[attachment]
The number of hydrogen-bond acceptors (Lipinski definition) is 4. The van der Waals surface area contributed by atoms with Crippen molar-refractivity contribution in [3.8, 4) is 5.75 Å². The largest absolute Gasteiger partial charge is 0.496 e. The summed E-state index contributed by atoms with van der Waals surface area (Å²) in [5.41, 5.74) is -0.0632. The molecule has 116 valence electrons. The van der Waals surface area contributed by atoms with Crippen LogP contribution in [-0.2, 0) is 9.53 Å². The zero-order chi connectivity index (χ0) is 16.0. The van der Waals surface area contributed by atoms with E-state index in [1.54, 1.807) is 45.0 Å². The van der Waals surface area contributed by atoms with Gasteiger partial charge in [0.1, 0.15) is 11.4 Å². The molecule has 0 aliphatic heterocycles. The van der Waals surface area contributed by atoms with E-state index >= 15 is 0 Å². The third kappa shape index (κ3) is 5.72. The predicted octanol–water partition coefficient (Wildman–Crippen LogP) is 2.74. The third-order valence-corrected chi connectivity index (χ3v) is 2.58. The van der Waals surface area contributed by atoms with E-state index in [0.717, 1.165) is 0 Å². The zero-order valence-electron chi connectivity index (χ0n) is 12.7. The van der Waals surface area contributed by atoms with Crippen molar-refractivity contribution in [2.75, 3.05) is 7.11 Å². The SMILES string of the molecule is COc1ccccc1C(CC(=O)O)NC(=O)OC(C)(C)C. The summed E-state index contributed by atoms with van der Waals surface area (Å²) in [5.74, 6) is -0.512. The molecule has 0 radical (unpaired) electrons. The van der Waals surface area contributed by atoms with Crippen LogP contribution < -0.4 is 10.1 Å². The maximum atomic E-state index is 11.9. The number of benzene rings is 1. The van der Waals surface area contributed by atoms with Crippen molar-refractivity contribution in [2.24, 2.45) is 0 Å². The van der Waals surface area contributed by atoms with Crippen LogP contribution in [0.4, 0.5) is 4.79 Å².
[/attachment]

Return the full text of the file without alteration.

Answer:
The number of hydrogen-bond acceptors (Lipinski definition) is 4. The van der Waals surface area contributed by atoms with Crippen molar-refractivity contribution in [3.8, 4) is 5.75 Å². The largest absolute Gasteiger partial charge is 0.496 e. The summed E-state index contributed by atoms with van der Waals surface area (Å²) in [5.41, 5.74) is -0.0632. The molecule has 116 valence electrons. The van der Waals surface area contributed by atoms with Crippen LogP contribution in [-0.2, 0) is 9.53 Å². The zero-order chi connectivity index (χ0) is 16.0. The van der Waals surface area contributed by atoms with E-state index in [1.54, 1.807) is 45.0 Å². The van der Waals surface area contributed by atoms with Gasteiger partial charge in [0.1, 0.15) is 11.4 Å². The molecule has 0 aliphatic heterocycles. The van der Waals surface area contributed by atoms with E-state index >= 15 is 0 Å². The third kappa shape index (κ3) is 5.72. The predicted octanol–water partition coefficient (Wildman–Crippen LogP) is 2.74. The third-order valence-corrected chi connectivity index (χ3v) is 2.58. The van der Waals surface area contributed by atoms with E-state index in [0.717, 1.165) is 0 Å². The zero-order valence-electron chi connectivity index (χ0n) is 12.7. The van der Waals surface area contributed by atoms with Crippen molar-refractivity contribution in [2.75, 3.05) is 7.11 Å². The SMILES string of the molecule is COc1ccccc1C(CC(=O)O)NC(=O)OC(C)(C)C. The summed E-state index contributed by atoms with van der Waals surface area (Å²) in [5.74, 6) is -0.512. The molecule has 0 radical (unpaired) electrons. The van der Waals surface area contributed by atoms with Crippen LogP contribution < -0.4 is 10.1 Å². The maximum atomic E-state index is 11.9. The number of benzene rings is 1. The van der Waals surface area contributed by atoms with Crippen molar-refractivity contribution in [2.24, 2.45) is 0 Å². The van der Waals surface area contributed by atoms with Crippen LogP contribution in [0.4, 0.5) is 4.79 Å².